“During the 15th Century, Spain established its first colony in the Canary Islands off the coast of Africa. Because of their excellent geographic position, the Canaries became the launching point, or at least the last stop, before the grand adventure of crossing the Atlantic Ocean to the New World. Those islands are the ancestral home of many residents of St. Bernard Parish and other places around New Orleans. These people are known as Los Isleños or Islanders. On behalf of Spain, the Isleños also colonized Caribbean Islands, Venezuela, and the Philippine Islands.

When Spain acquired New Orleans and the territory west of the Mississippi River from France in 1766, it began to use Louisiana as a protective buffer between the British and the Spanish colony of Mexico, which contained valuable gold and silver mines. It was then that the Spanish government began its concerted efforts to establish settlers in the region to defend against the British should the need arise.

The Isleños were well known for their prowess as cattle ranchers, farmers, and hunters. They were instrumental in the development of Louisiana’s sugar cane industry, drawing on skills developed in the Canaries and in the Caribbean. Manuel Solis and Antonio Mendez are credited with the commercial perfection of granulating sugar in 1787 at Woodlake Plantation near Pointe à la Hache. They also spread the production of sugar by growing seed cane for other farmers so that the growing of cane would become a major industry. Later, many Isleños began fishing as an alternative to farming sugar and other crops. Additionally, they hunted game for fur and meat as the market for these products grew.

Of course, like other immigrants, the Isleños ate what was available. They ate game, both fowl and venison, as well as crabs and shrimp and finfish. But the access to seafood and farming made it possible to adapt certain food traditions quite directly to Louisiana.” -Elizabeth M. Williams, SoFAB Institute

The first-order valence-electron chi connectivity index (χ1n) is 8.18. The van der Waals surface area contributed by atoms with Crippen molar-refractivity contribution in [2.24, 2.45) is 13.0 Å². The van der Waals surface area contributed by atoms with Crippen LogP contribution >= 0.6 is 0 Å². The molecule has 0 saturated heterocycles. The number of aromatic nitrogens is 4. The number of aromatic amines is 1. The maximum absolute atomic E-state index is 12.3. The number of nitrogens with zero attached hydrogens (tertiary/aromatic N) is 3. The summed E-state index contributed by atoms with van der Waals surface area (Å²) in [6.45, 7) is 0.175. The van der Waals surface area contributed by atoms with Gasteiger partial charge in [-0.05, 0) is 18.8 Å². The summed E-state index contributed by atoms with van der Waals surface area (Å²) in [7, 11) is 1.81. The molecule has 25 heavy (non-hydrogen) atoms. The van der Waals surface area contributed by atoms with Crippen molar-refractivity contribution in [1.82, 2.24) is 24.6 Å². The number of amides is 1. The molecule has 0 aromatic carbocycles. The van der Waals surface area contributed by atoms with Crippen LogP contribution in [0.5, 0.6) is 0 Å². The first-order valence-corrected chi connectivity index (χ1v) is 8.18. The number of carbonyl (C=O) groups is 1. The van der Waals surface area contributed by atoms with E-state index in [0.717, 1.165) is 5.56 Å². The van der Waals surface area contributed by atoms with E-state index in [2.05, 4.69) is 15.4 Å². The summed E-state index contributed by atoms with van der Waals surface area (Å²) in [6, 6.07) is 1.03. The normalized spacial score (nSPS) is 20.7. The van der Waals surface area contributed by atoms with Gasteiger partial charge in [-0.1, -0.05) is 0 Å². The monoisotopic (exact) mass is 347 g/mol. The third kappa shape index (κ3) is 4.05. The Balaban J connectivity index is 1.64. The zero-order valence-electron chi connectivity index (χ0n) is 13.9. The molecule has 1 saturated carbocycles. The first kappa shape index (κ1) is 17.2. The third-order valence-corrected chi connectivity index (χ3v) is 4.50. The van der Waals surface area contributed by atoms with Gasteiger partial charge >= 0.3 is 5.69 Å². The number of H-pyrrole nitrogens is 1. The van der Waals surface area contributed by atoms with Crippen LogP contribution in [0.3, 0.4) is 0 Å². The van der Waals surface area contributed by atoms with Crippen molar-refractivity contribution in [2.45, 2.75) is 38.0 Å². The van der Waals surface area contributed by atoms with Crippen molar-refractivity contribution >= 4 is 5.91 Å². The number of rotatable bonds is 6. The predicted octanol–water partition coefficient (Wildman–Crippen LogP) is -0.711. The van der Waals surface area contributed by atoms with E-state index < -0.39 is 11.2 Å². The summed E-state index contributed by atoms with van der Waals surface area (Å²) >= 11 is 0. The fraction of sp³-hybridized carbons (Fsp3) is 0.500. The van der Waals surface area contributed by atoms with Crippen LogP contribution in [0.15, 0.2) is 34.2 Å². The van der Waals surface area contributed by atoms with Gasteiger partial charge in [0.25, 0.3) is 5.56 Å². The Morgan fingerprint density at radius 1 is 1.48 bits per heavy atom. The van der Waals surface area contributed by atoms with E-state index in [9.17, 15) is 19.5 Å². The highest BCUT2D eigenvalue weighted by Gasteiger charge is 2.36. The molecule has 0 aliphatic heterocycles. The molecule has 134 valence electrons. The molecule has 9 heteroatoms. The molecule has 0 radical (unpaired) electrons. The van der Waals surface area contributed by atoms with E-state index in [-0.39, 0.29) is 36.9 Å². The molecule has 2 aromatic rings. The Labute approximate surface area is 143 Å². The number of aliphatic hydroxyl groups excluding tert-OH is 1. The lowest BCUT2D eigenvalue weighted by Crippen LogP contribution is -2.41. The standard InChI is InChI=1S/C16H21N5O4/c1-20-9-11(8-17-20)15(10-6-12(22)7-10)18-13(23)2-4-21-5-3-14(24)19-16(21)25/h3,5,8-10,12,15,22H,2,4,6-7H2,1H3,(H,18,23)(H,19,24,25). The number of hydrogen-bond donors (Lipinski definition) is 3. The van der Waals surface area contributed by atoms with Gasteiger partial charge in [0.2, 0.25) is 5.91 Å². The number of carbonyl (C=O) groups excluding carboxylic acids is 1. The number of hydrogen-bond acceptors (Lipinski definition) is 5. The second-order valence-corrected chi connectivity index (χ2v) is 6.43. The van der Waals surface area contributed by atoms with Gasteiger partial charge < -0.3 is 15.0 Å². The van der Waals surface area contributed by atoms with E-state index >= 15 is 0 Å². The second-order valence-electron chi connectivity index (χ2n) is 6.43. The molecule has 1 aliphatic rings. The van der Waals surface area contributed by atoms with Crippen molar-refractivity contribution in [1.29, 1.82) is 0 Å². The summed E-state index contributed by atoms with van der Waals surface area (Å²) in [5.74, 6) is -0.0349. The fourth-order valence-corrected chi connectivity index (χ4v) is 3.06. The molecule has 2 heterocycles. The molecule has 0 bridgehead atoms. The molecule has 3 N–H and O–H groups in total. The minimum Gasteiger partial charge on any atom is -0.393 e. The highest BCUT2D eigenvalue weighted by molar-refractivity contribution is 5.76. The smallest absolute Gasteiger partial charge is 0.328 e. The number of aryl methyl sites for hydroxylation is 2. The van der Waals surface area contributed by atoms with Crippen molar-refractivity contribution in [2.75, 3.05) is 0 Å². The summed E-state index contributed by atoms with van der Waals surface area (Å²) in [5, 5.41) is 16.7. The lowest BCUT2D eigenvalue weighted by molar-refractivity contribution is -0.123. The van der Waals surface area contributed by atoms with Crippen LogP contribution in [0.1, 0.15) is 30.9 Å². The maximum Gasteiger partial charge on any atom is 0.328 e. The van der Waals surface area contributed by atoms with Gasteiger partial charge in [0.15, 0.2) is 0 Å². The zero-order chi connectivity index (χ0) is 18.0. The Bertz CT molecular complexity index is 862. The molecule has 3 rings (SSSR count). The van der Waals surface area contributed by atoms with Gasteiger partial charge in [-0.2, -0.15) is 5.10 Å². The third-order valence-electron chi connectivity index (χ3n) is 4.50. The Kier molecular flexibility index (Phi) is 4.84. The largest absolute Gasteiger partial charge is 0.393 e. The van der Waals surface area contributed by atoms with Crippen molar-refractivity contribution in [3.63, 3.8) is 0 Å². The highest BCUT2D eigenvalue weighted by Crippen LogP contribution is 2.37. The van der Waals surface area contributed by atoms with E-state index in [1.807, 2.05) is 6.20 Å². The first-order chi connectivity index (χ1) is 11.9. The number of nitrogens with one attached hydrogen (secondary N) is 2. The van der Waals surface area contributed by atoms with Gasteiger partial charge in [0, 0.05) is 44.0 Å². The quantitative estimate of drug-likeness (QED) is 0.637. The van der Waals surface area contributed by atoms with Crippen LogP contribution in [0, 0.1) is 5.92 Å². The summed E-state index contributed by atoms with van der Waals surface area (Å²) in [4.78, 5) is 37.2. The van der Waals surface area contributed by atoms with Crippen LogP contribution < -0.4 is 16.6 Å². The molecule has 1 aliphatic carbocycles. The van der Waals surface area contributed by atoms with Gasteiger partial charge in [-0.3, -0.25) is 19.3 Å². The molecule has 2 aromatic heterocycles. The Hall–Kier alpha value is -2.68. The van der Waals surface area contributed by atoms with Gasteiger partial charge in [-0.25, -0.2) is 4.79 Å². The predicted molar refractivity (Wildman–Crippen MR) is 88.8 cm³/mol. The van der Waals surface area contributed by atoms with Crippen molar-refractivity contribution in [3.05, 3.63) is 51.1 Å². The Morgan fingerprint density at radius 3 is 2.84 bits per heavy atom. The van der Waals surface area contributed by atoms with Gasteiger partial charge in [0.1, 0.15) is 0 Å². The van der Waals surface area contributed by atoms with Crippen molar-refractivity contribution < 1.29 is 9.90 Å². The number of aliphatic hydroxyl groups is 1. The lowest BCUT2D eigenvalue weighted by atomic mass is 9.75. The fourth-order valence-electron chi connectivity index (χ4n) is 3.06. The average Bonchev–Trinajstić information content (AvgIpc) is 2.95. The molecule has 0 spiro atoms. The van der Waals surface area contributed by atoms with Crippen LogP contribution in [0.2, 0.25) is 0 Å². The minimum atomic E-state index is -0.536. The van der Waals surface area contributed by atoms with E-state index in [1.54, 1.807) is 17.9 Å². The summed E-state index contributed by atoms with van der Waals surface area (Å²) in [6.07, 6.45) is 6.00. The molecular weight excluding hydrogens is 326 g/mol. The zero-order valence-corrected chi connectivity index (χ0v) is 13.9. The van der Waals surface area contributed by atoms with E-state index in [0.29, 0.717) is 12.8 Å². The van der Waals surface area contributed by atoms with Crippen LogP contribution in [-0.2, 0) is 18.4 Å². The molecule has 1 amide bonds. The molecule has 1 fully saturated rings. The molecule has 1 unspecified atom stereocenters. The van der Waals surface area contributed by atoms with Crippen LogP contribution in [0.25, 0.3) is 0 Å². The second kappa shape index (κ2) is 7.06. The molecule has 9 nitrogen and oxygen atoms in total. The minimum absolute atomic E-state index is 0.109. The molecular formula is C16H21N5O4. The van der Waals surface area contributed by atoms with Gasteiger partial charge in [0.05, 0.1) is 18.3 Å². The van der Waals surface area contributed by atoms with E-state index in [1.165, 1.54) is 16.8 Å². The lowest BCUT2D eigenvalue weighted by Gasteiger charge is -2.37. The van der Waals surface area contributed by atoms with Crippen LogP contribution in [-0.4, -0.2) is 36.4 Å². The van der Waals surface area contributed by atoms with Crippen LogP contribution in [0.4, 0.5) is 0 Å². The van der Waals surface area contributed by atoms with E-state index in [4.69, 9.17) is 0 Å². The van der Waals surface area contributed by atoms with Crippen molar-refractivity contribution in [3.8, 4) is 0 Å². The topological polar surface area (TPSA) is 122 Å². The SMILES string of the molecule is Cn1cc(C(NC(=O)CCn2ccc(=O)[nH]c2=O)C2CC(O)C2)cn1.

Serves 10
This classic Isleño soup is hearty and full of flavor.
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  1. 1½ pounds dried lima beans or fava beans
  2. 1½ pounds salted pork belly
  3. 1½ pounds smoked pork shanks
  4. 1 pound beef brisket
  5. 8 to 10 whole black peppercorns
  6. 10 threads saffron
  7. 1 teaspoon paprika
  8. 1 bay leaf
  9. ½ teaspoon salt
  10. 1 tablespoon olive oil
  11. 1 pound chorizo, sliced 1⁄2-inch
  12. ¼ pound blood sausage (morcilla), sliced 1⁄2-inch thick
  13. 1 onion, coarsely chopped (about 1½ cups)
  14. 4 or 5 cloves garlic, minced
  15. Garnish: paprika and chopped fresh parsley
  1. In a large bowl, add beans and cover with water; let stand overnight.
  2. Drain beans, and discard water. In a large Dutch oven, add beans, pork belly, pork shank, and brisket, and cover with water. Bring to a boil, and drain.
  3. In a large Dutch oven, add bean mixture, peppercorns, saff ron, paprika, bay leaf, and salt; cover with water. Simmer over low heat 1½ hours, adding water as needed to cover. Avoid stirring so as not to break up the beans. Remove meat, debone pork shanks, cut into 1-inch pieces, and reserve. (Check beans for doneness. They should be almost tender. If not,
  4. cook 30 minutes more. )
  5. In a large skillet over medium heat, add olive oil; add chorizo and morcilla, and cook until browned; set aside. In the same skillet, add onion and garlic, and cook until softened.
  6. To bean mixture, add sausages, onion mixture, and reserved pork and beef. Simmer 30 minutes. Garnish with paprika and parsley, if desired.
Louisiana Cookin https://www.louisianacookin.com/


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